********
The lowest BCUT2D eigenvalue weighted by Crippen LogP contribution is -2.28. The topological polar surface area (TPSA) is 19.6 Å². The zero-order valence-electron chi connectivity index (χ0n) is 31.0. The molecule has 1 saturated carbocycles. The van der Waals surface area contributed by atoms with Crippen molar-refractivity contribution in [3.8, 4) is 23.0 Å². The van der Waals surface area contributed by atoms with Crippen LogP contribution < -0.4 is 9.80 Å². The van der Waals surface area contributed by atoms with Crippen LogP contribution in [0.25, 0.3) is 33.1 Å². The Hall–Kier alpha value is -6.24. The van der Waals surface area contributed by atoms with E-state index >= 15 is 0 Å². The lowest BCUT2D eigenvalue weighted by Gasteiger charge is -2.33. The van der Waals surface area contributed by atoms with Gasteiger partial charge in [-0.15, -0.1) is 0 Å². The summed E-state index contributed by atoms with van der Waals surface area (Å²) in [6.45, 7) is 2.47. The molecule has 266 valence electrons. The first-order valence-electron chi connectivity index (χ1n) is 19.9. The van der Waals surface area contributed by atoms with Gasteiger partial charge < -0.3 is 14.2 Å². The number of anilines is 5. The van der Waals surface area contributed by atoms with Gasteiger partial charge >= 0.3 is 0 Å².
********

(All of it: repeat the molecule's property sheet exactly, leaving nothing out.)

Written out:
The lowest BCUT2D eigenvalue weighted by Crippen LogP contribution is -2.28. The topological polar surface area (TPSA) is 19.6 Å². The zero-order valence-electron chi connectivity index (χ0n) is 31.0. The molecule has 1 saturated carbocycles. The van der Waals surface area contributed by atoms with Crippen molar-refractivity contribution in [3.8, 4) is 23.0 Å². The van der Waals surface area contributed by atoms with Crippen LogP contribution < -0.4 is 9.80 Å². The van der Waals surface area contributed by atoms with Crippen LogP contribution in [0.25, 0.3) is 33.1 Å². The Hall–Kier alpha value is -6.24. The van der Waals surface area contributed by atoms with E-state index >= 15 is 0 Å². The lowest BCUT2D eigenvalue weighted by Gasteiger charge is -2.33. The van der Waals surface area contributed by atoms with Gasteiger partial charge in [-0.15, -0.1) is 0 Å². The summed E-state index contributed by atoms with van der Waals surface area (Å²) in [6.45, 7) is 2.47. The molecule has 266 valence electrons. The first-order valence-electron chi connectivity index (χ1n) is 19.9. The van der Waals surface area contributed by atoms with Gasteiger partial charge < -0.3 is 14.2 Å². The number of anilines is 5. The van der Waals surface area contributed by atoms with Gasteiger partial charge >= 0.3 is 0 Å².